LOS ANGELES — Nikki Rodriguez wants Netflix to renew its fantasy series “Shadow and Bone” — so much so that she has watched its second season 15 times.
She’s promoted fan videos on social media to court new viewers for the show. The New York resident also created a Change.org petition that has about 1,800 signatures.
“It’s unfortunate they are making the fans wait so long,” said 47-year-old Rodriguez, who’s been in limbo since the latest episodes debuted in March. “We’re really rallying to get the show renewed.”
Over the years, fans have taken drastic measures to keep their favorite programs from getting canceled. A plane last year flew over a Netflix office with a banner reading “ Save Legends of Tomorrow,” in an attempt to salvage the DC superhero show after the CW network canceled it. One fan went on a hunger strike to rescue Netflix’s science fiction series “The OA.”
Both efforts failed.
Figuring out what metrics make a streaming show successful can bewilder fans.
Is it the number of hours people spent watching the show? Or how many viewers finished the season? Does social media buzz count?
It’s something that many Hollywood writers also want to know as they continue to strike in pursuit of a better deal with the studios. The problem is, unless the show is popular, that data is mostly hidden from the public, making it difficult to calculate the market value of a show or movie.
While measurement firm Nielsen calculates viewing time for streaming shows and movies, it only releases data for the top 10 titles for any given week in each category. Netflix posts its own rankings online detailing how many hours each show was watched — but only for its most popular titles.
“There’s this black box, which is the data that the streamers control that they are not sharing with … valued artists and valued suppliers because it is so peculiar the way they measure success,” said Tom Nunan, a former studio and network executive.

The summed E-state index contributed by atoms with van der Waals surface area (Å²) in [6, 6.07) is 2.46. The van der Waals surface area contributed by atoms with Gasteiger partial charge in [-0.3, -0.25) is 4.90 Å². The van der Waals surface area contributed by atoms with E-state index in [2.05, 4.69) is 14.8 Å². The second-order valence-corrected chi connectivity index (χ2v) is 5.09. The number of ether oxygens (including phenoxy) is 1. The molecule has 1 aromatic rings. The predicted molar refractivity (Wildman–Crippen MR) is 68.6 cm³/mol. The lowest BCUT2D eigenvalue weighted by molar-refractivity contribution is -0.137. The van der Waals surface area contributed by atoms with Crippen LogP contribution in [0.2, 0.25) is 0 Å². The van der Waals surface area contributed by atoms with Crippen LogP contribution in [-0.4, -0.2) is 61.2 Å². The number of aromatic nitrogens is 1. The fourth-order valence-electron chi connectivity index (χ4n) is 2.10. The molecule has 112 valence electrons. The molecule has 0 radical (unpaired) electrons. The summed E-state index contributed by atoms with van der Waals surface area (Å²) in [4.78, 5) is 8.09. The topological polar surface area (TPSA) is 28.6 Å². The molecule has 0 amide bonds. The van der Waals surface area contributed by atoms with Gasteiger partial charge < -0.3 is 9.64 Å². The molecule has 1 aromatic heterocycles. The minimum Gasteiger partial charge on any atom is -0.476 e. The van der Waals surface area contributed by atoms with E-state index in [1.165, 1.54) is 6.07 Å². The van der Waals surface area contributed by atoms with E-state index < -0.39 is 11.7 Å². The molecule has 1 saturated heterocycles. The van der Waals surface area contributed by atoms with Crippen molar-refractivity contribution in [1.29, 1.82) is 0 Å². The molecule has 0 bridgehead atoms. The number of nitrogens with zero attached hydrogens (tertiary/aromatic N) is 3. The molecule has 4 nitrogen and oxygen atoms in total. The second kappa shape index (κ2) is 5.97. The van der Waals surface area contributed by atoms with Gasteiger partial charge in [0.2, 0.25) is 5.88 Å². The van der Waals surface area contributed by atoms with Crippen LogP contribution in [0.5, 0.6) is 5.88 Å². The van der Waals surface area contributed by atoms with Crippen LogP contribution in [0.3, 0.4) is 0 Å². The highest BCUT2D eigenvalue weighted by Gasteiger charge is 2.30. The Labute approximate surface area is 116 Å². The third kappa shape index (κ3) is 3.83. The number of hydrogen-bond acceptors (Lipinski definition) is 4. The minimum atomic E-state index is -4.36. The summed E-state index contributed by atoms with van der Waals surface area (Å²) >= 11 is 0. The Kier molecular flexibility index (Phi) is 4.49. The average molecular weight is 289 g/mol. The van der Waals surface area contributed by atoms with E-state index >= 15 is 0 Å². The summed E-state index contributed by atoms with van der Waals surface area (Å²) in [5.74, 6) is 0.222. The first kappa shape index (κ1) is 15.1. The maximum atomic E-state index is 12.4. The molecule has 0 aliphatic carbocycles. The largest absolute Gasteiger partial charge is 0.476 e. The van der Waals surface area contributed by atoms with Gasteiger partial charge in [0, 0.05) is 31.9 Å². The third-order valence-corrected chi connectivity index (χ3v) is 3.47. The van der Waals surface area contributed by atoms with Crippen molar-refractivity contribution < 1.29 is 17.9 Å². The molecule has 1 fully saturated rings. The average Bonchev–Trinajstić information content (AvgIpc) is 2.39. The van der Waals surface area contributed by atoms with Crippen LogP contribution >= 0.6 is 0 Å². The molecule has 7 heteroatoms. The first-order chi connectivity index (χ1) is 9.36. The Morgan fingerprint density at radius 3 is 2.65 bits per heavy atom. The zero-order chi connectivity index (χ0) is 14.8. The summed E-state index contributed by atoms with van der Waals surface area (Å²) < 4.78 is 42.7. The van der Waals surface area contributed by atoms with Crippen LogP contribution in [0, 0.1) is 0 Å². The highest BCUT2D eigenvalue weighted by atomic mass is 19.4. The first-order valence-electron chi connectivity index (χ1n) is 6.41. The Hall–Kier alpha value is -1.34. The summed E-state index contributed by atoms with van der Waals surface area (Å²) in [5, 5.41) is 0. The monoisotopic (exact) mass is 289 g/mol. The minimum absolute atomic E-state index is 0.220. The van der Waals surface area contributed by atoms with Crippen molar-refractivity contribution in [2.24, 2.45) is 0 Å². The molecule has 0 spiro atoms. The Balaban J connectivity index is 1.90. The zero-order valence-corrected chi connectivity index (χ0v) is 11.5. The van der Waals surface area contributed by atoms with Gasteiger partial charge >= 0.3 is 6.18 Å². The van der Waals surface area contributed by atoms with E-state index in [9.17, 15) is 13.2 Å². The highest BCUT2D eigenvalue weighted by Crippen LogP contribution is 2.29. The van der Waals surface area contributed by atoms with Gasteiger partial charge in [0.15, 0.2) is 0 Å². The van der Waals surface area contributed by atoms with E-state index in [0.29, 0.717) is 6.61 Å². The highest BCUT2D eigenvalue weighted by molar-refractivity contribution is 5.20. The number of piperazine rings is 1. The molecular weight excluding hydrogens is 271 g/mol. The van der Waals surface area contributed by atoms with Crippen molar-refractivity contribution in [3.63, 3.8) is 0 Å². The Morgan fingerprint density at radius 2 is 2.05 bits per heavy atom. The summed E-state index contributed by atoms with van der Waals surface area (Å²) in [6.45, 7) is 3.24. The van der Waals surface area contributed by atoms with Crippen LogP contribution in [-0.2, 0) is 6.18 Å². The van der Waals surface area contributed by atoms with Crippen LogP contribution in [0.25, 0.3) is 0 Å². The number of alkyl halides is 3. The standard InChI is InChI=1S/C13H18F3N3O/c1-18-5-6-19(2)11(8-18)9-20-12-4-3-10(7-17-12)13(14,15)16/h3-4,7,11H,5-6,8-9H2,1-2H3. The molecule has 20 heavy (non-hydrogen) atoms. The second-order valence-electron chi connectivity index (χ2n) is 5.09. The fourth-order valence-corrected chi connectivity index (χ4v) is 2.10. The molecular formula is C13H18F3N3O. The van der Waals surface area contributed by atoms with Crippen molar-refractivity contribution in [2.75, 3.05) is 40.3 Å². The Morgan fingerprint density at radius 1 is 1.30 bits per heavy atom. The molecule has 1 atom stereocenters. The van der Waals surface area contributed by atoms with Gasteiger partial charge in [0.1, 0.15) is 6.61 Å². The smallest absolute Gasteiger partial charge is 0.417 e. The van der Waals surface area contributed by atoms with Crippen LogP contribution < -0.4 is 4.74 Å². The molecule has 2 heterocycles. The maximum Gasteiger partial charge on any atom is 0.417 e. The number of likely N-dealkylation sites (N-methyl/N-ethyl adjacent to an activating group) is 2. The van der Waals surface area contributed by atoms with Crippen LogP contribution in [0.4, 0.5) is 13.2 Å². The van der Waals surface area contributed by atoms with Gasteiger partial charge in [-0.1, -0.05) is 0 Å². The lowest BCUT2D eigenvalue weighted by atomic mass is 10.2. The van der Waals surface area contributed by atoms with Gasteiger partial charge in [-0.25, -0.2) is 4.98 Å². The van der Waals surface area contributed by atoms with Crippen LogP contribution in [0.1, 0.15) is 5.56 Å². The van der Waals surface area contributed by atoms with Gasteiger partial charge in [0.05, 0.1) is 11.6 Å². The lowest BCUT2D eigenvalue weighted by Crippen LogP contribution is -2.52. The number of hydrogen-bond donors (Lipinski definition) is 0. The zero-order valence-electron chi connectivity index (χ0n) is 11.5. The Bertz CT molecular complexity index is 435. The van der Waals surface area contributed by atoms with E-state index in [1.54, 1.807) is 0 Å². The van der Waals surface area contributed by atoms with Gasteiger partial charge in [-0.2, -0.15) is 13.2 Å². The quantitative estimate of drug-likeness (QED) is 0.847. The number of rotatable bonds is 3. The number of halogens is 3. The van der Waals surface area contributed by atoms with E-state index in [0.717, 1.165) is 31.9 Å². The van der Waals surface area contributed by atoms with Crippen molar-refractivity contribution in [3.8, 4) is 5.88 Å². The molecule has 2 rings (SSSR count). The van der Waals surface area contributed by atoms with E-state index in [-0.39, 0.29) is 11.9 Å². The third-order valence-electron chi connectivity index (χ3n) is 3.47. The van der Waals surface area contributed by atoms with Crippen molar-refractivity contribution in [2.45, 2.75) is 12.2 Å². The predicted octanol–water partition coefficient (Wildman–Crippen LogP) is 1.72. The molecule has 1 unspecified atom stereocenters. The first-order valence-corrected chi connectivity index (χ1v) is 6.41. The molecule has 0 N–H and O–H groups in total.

Traditional broadcast and cable networks determine whether a show is a hit based on Nielsen ratings, which reveal the average number of households tuning in, the show’s share of TV viewing during its time slot and audience demographics. A show’s success often is judged within days of its debut.
With streaming, it’s different, and varies from company to company. Some streamers, like Netflix, observe how well a show does during its first 28 days of existence. Others consider longer periods of time — 75 and 80 days, in some cases, for programs that release one episode a week, rather than whole seasons all at once.
Netflix says it offers viewing metrics to showrunners, more than what is publicly available, but declined to go into specifics. Amazon said it provides insight into performance for showrunners but declined to elaborate. Hulu and Warner Bros. Discovery declined to comment on how they view metrics.
Streamers use a variety of metrics, including how many hours people watched a given show and what percentage of the series viewers completed. Executives also factor in production and marketing costs.
A key variable is how many subscribers a show brings in. Streaming services need to have enough compelling content to attract a broad audience and keep consumers spending more time on their apps, instead of rival entertainment destinations like TikTok and Fortnite.
Streamers are facing increased scrutiny in terms of whether they’re getting a return on their content investment. Wall Street has increased pressure on streaming services to boost profits, after years of focusing mostly on subscriber growth.
“People are asking the tough questions, and with asking tough questions, you have to be more rigorous, more analytical,” said Alejandro Rojas, vice president of applied analytics at research firm Parrot Analytics.
At Amazon, key metrics include watch time and whether a show attracts new members to Prime, which gives perks like music streaming, access to original shows and free shipping.
Amazon, like most streamers, discloses viewership stats selectively.